How to Birds Care and Husbundery

Bird physiology and behavior is different from that of dogs and cats. Before you adopt a bird, you need to learn about their behavior and their needs.


Birds Husbandry and Diseases

  • People enjoy a bird’s song, the way it talks, and its bright colors; canaries, Amazon parrots, lady Gouldian finches are all examples of smart, fun, or colorful birds.
  • Many pet birds do not require their owner’s attention all of the time. For example, canaries need only feeding, watering, and cleaning the cage.
  • Some birds, such as those in the parrot family, need to play with their owner at least half an hour a day.
  • Few birds want to live with a flock, like African grays and Moluccan cockatoos. When they live in a family, the family supersedes the parrot’s flock.
  • Almost all birds enjoy taking a shower daily. Their owner should provide them with a flat dish of freshwater each day.
  • Some birds live up to or more than 70 years, like cockatoos. You may not lose your lovely pet in your lifetime.
  • Most birds scatter their food or seed, shed dust and/or flakes in and around their cage, and leave their droppings behind.
  • However, birds do not require walking several times a day. Birds can be accommodated in very small spaces and can be trained to say ‘hello’ to you when you come.

*One should consider all the above before adopting a bird.

What should you do with your bird?

  1. Before purchase consideration: You need to know an avian vet. A new bird should be seen by a vet for a general check-up before you take him home. Diseases may be transmitted to your family or your other birds by introducing the new bird. Always keep the new bird away from other birds you own for 3 to 6 weeks.
  2. Buying a bird:
    1. Make sure the bird is active in his environment. A quiet bird with fluffed-up feathers might be sick.
    2. A healthy young bird has shiny and smooth feathers without any bald spots on the body.
    3. A healthy bird is always alert and has bright eyes without discharge.
    4. The leg scale should be smooth and clean.
    5. The bird’s vent feather should be clean. A dirty vent means illness in the bird.
  3. First Examination:
    • Generally include a physical exam
    • Complete blood count
    • One or more Gram stain
    • Psittacosis test
    • Feather and beak disease test
    • Paloma test and vaccination
    • In most cases worming and vaccination
    • Beak, nail, and wing trim
    • During the first exam the bird owner will be advised by the vet technician:
      1. How to catch the bird?
      2. What to feed the bird?
      3. What kind of accommodation does bird require?
      4. Daylight requirement?
    • Husbandry

Environmental management is a key factor for a healthy bird:

A clean cage, fresh air, balanced diet, and direct sunlight, all help birds to fight metabolic and infectious diseases. A sick bird benefits greatly from an increase in temperature and humidity.

  • The cage should be large enough for a bird to be able to flap their wings without any interference.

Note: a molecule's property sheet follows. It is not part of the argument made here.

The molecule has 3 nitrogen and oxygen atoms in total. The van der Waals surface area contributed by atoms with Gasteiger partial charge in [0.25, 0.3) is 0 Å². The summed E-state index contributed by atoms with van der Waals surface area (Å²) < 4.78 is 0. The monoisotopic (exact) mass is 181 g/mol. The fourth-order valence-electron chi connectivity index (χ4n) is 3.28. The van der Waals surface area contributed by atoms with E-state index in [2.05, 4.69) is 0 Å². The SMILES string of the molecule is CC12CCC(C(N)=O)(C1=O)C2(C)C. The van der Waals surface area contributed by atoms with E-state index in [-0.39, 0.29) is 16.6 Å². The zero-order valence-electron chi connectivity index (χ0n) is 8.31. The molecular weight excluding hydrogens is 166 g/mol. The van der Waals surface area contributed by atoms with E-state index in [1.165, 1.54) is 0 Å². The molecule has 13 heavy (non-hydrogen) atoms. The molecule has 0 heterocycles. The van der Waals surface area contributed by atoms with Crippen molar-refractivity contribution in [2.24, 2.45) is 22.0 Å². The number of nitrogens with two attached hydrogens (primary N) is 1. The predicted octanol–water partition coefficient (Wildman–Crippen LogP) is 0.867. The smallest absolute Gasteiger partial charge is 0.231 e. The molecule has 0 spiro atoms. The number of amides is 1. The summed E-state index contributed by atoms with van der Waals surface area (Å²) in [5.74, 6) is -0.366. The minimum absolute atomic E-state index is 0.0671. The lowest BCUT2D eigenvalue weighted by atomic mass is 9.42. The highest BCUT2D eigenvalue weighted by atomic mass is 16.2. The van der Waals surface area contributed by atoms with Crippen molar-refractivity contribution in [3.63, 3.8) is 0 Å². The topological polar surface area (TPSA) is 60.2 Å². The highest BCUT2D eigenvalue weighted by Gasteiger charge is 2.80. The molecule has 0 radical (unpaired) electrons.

• A new cage should be brushed with vinegar thoroughly to remove zinc particles and to prevent zinc toxicity.
  • Different size perches and toys should be provided to let the birds' fingers stretch and relax.
  • Water bottles are preferred over dishes.
  • A newspaper is best for catching droppings and food under the cage. You can often determine illness by observing a bird’s droppings.

New Bird Care:

What will stress your bird?

  • Transportation - mixing or crowding with too many other birds.
  • Inadequate heat or excessive air conditioning.
  • Incorrect nutrition.

When you receive your stressed bird make sure you perform the following steps carefully to prevent further stress:

  • Have the cage ready before the bird’s arrival.
  • Although most people prefer to keep the cage in the busiest part of the home, I have found that most birds prefer privacy.
  • Slide or transfer the bird gently into the cage.
  • Cover the cage at nighttime. It will make the bird feel safer. Take the cover off early in the morning to allow the bird at least 12 hours of daylight.
  • For the first week, do not have direct contact with birds other than feeding and watering. Let him get used to his surroundings first.
  • Every time you approach the cage to be very gentle and talk to the bird.
  • Provide fresh food and water daily.
  • If your bird is still not tame by the second week, consult with your vet.

Removing Hazards:

To keep your bird free from danger wing clipping is recommended. This will protect from a lot of problems caused by flying and banging its wings around. If you prefer that your bird have full feathers on his wings and be able to fly around the house, you must understand the possible dangers to avoid problems:

  • The bird should be hand tamed.
  • Remove toxic plants and sharp objects.
  • Close windows and doors.
  • Drapes or blinds should be pulled and closed to prevent injuries resulting from flying into windows.
  • Stop ceiling fans. A bird can receive a serious injury.
  • Keep birds away from the kitchen and bathroom to avoid hazardous areas such as a hot stove-top, boiling water, or sinks/tubs full of water.